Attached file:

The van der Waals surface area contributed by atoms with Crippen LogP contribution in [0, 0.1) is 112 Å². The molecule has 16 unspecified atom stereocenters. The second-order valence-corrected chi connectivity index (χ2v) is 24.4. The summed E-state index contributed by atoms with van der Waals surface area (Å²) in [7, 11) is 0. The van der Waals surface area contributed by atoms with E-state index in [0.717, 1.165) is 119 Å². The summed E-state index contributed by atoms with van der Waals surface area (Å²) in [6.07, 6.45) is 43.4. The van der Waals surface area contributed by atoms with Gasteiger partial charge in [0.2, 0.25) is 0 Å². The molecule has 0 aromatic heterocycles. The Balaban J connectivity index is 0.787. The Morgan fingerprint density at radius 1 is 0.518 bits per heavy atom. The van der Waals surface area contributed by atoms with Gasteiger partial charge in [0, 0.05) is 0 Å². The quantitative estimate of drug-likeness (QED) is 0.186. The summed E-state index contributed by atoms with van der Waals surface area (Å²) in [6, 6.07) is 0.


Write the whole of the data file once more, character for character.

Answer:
The van der Waals surface area contributed by atoms with Crippen LogP contribution in [0, 0.1) is 112 Å². The molecule has 16 unspecified atom stereocenters. The second-order valence-corrected chi connectivity index (χ2v) is 24.4. The summed E-state index contributed by atoms with van der Waals surface area (Å²) in [7, 11) is 0. The van der Waals surface area contributed by atoms with E-state index in [0.717, 1.165) is 119 Å². The summed E-state index contributed by atoms with van der Waals surface area (Å²) in [6.07, 6.45) is 43.4. The van der Waals surface area contributed by atoms with Gasteiger partial charge in [0.2, 0.25) is 0 Å². The molecule has 0 aromatic heterocycles. The Balaban J connectivity index is 0.787. The Morgan fingerprint density at radius 1 is 0.518 bits per heavy atom. The van der Waals surface area contributed by atoms with Gasteiger partial charge in [0, 0.05) is 0 Å². The quantitative estimate of drug-likeness (QED) is 0.186. The summed E-state index contributed by atoms with van der Waals surface area (Å²) in [6, 6.07) is 0.